The Next War in the Middle East
Regime change in Iran is part of the grand strategy for the Middle East formed at that fateful meeting in Riyadh during Trump’s first overseas visit.
US President Donald Trump is intent on war with Iran and is trying to lure the government in Tehran into a trap. The evidence for this is apparent. Trump has pulled out of the Iran nuclear deal and is reimposing US sanctions. He has also threatened sanctions against any other country that buys Iranian oil. The US is providing military support to Saudi Arabia and Israel to attack Iranian positions in Yemen and Syria.
The US and Israel are also trying to put together a deal with Russia whereby Assad is allowed to stay in power in Syria if he expels all the Iranian military forces there. Israeli Prime Minister Benjamin Netanyahu visited Vladimir Putin in Moscow last week to discuss this potential deal that will be high on the agenda for Trump’s meeting with the Russian president in Helsinki on July 16.
But these steps alone will not topple the Iranian regime, despite the economic hardship and popular discontent the new sanctions are causing. The Iranian government is telling its people over and over again that their hardships are the result of external aggression and echoes the narrative the Iranian hardliners have always spun — that the US is an implacable enemy. The Revolutionary Guard is threatening to block the Straits of Hormuz if the confrontation escalates. Trump would be delighted if Iran could be provoked into intercepting a foreign-flagged ship crossing the straits, giving America a casus belli: The US could proclaim that the Iranians intend to block 30% of the world’s oil supply and that a military attack on Iran is the only way to stop them.
Plans for a military attack are apparently already in preparation. Israel and the United States formed a joint working group a few months ago focused on encouraging insurrection within Iran. The Israel Defense Forces just appointed Major General Nitzan Alon as the first director of a special IDF project to coordinate all issues related to the battle against Iran. Alon visited the US to begin joint planning two weeks ago.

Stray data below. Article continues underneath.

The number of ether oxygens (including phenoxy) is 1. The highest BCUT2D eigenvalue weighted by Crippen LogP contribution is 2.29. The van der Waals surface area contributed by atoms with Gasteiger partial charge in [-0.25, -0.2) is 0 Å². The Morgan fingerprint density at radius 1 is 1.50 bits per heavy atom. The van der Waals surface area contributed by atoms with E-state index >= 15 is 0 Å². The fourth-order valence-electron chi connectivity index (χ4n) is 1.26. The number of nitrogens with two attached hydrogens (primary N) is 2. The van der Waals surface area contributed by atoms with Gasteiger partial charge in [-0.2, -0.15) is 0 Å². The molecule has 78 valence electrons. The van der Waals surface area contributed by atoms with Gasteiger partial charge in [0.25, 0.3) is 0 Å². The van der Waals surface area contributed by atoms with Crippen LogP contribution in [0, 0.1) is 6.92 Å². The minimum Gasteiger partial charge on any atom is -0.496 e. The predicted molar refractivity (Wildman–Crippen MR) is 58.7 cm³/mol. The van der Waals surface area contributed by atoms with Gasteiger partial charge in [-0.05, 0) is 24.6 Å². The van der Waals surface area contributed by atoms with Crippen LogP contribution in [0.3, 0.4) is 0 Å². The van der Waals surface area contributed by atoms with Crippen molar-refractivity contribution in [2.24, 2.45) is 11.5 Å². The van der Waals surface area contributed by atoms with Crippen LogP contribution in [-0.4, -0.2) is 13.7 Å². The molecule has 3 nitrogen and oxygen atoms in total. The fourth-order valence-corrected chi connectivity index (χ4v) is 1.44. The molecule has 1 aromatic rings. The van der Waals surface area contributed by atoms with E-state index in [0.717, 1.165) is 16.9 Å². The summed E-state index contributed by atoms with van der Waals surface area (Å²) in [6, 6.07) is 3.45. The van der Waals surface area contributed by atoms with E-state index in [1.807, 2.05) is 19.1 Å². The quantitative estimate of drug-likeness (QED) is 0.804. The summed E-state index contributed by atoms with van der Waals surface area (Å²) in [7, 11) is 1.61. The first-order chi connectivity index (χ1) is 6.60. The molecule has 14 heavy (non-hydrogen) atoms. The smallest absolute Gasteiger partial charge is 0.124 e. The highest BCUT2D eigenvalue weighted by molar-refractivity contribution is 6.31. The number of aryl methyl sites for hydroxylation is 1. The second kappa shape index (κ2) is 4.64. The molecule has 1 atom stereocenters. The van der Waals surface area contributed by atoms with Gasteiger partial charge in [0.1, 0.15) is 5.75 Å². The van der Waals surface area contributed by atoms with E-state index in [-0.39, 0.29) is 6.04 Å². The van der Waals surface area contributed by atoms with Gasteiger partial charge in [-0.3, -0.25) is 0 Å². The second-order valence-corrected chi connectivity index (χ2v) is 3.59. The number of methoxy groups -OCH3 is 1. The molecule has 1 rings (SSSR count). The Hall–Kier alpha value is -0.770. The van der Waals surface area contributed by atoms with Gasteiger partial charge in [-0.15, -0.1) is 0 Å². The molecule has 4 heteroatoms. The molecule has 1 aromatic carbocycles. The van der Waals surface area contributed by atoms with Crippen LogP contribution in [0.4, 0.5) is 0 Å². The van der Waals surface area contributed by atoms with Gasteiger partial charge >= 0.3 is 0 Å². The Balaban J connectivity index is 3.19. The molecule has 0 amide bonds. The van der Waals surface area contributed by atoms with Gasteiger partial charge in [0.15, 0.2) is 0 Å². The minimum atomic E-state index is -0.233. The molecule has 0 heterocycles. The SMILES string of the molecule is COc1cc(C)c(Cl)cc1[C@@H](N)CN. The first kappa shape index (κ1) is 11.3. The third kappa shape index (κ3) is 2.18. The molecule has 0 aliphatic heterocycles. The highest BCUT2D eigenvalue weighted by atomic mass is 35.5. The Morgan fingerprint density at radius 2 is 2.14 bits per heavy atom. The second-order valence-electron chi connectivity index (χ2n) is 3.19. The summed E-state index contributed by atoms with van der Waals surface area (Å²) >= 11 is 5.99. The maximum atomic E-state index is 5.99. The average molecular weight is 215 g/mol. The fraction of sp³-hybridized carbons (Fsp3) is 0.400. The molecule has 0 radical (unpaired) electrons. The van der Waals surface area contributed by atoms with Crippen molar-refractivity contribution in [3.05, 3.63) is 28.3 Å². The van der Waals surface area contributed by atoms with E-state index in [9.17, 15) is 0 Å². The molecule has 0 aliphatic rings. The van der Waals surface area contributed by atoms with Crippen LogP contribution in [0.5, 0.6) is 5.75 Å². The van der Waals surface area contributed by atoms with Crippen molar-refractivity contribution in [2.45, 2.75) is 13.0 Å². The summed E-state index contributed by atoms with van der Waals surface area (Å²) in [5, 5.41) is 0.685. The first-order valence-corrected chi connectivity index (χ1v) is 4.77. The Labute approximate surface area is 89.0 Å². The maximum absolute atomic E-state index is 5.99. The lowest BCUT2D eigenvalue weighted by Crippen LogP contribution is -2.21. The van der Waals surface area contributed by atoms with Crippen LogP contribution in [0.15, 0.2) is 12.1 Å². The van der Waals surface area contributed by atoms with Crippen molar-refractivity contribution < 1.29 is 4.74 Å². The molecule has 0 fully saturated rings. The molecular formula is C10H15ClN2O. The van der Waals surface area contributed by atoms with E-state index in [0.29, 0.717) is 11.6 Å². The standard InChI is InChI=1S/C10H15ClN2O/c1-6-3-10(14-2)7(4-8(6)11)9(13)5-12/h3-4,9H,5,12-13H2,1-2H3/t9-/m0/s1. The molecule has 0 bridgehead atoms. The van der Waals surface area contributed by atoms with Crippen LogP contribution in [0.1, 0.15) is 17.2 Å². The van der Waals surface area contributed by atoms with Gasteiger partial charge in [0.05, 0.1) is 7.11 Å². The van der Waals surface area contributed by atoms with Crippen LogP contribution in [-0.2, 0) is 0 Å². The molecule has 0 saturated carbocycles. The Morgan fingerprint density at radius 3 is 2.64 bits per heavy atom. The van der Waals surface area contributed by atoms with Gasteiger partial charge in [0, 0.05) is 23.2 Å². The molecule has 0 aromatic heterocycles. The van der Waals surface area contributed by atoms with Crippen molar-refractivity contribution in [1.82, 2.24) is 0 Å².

Regime change in Iran is part of the grand strategy for the Middle East formed at that fateful meeting in Riyadh with the crown princes of Saudi Arabia and the United Arab Emirates, Mohammed bin Salman (MBS) and Mohammed bin Zayed (MBZ), and President Abdel Fattah el-Sisi of Egypt during Trump’s first overseas visit. The strategy is an alliance between the Sunni monarchies of the Gulf (minus Qatar, which refuses to cooperate), Egypt and Israel to confront Iran.
Along the way the Palestinian issue needs to be neutralized as this provides leverage for Iran to undermine Israel’s ambitions in the region. The so-called “deal of the century” that Jared Kushner keeps promising to reveal soon will actually be no more than an ultimatum to the Palestinians to accept a Vichy France-style sub-state in return for some Saudi and UAE funded development aid. An additional side deal to split off the Gaza Strip and make it economically and politically dependent on Egypt is part of the mix — a project again to be funded by the Saudi and UAE governments. In return for this financial support, Saudi Arabia and the UAE will ally with the US and Israel to roll back Iranian presence throughout the region and ultimately achieve regime change.
This policy has not been discussed in Congress or the parliaments of Israel or any European country, let alone the consultative assemblies in the Middle East. Regime change and war with Iran is a policy constructed by Jared Kushner, John Bolton, Benjamin Netanyahu, MBS and MBZ. The Europeans are against it, but apparently the sane voices in Washington have been sidelined. The last to go was Rex Tillerson. Trump himself of course has little clue, but in Orwellian fashion he does know that his base believes that “Iran is bad” and “Israel is good.” Any further investigation into the complications of the region is beyond him.
The views expressed in this article are the author’s own and do not necessarily reflect Fair Observer’s editorial policy.